PRO AND (EX-)CON
In telling his true-life tale about being convicted of attempted murder and released following a hefty prison term, Joe Assadourian is proof that you can be a crook and still be a tremendously talented actor. And, really, I don’t suppose anyone should be surprised at this idea. Acting is merely the art of foolery raised to the level of beauty; crookery is somehow similar, though with baser motives.
Assadourian’s ’s self-written solo show is a perfect example of a comic piece that allows one to see aspects of life which your typical audience member will hopefully never have to face outside the theater. On the other hand, Assadourian’s dexterously twisty performance as the 18 characters in The Bullpen is so cunning and appealing that you might care to commit a crime of your own so that you too can create a delightfully social experience like this one.
After being arrested on the charge of shooting a pal in his rear end during an argument, Assadourian is dragged off to jail. While awaiting his bail hearing, he’s tossed into a bullpen containing a rogue’s gallery of crooks and cretins, all of whom Assadourian assays with incredible energy and variety.
The prisoners include a bug-eyed drug dealer, who grosses everyone out when he pulls his marijuana stash out of his anus, and a sultry tranny prostitute who acts as a vaguely disturbing den mother to the other inmates. They skeptically hear Assadourian’s protests of innocence, and decide to hold their own Bullpen trial to determine whether he has a chance in Hell in front of the real judge. In this mooks’ moot court, the cross-dressing hooker takes on the role of Marcia Clark as the prosecutor, while Assadourian is defended by a weaselly con artist who has spent so much time in jail he knows the legal system better than any law firm partner. As it turns out, the surprising results have unexpected ramifications for Assadourian’s real life case.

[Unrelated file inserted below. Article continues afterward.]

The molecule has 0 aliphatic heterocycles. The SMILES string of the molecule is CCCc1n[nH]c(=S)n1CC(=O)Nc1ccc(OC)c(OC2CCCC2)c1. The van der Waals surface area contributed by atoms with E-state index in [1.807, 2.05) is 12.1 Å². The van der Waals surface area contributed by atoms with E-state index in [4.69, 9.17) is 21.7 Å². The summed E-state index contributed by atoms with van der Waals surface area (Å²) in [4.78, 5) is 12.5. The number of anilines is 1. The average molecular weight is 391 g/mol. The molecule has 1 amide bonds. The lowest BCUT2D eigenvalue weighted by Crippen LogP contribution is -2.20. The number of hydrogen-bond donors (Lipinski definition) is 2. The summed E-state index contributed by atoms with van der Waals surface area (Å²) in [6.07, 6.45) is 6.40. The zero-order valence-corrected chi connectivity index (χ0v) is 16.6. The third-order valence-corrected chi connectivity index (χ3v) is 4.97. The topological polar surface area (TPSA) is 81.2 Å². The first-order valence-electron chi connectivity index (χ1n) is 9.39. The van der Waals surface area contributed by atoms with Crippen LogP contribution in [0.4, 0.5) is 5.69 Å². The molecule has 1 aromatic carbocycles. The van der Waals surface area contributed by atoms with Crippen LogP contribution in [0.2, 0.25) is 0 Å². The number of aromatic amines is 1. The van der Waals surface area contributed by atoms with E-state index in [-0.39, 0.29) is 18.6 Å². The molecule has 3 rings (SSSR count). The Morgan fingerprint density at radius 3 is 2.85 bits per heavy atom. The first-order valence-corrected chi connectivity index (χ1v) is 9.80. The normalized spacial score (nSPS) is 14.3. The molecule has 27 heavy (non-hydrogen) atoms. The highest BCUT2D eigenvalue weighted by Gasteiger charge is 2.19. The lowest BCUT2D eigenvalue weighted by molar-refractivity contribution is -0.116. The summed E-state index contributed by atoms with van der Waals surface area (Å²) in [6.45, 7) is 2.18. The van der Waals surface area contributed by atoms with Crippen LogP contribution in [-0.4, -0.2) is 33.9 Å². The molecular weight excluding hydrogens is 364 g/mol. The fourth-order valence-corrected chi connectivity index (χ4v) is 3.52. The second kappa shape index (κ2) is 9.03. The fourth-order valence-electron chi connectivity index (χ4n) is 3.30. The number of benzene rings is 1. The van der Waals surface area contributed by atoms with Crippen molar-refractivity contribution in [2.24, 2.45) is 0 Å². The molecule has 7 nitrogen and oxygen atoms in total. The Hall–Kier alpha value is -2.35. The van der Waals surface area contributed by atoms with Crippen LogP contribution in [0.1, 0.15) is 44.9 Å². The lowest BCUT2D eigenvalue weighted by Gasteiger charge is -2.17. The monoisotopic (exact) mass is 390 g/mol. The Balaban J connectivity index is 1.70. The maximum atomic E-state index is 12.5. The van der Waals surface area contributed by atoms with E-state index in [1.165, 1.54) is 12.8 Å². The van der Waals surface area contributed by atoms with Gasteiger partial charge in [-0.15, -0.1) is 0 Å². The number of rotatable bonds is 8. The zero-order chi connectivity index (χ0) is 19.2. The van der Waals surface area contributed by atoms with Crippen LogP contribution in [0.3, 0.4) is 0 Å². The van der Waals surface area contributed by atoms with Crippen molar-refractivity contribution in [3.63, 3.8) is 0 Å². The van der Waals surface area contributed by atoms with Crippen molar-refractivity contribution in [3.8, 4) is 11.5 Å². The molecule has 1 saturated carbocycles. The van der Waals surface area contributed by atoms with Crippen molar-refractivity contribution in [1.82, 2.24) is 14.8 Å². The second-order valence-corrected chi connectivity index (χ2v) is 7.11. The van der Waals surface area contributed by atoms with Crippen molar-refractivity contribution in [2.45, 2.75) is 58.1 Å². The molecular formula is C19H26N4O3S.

The mood of director Richard Hoehler’s often frenetic staging is playful and a little crazed, but Assadourian is a beguiling performer. The production values are almost non-existent, as befits the subject matter. It’s a black box stage, a couple of boxes, and Assadourian, who flips the switches on his multitudinous personalities with ease and precision: One moment he’s a downright creepy Judge, his tongue waggling around like a lizard, the next he’s a horny homeless dude, grabbing his crotch as he ogles the hooker.
The speed with which Assadourian shifts from role to role sometimes makes it a little tough to keep track of who’s who; pacing the work better might help. However, the show’s gritty yet personable authenticity is unusually likable, and Assadourian, with his high spirits and intimately friendly style, is charismatic and engaging–the downright nicest crook you’ll ever hope to meet. And yet he also has the indefinable no-bullshit edge of someone who knows the world he’s describing. It’s a quality that’s simultaneously attractive and disturbing, like the boyfriend you know you ain’t bringing home to mama.
photos by Bella Muccari
Eric Krebs in association with the Fortune Society
The Playroom Theater, 151 West 46th Street
Thurs-Sat at 8; Sun at 3 through June, 2014
new summer schedule begins July 7, 2014
Mon-Wed at 7; Sat at 3
for tickets, call 866-811-4111 or visit www.StepInTheBullpen.com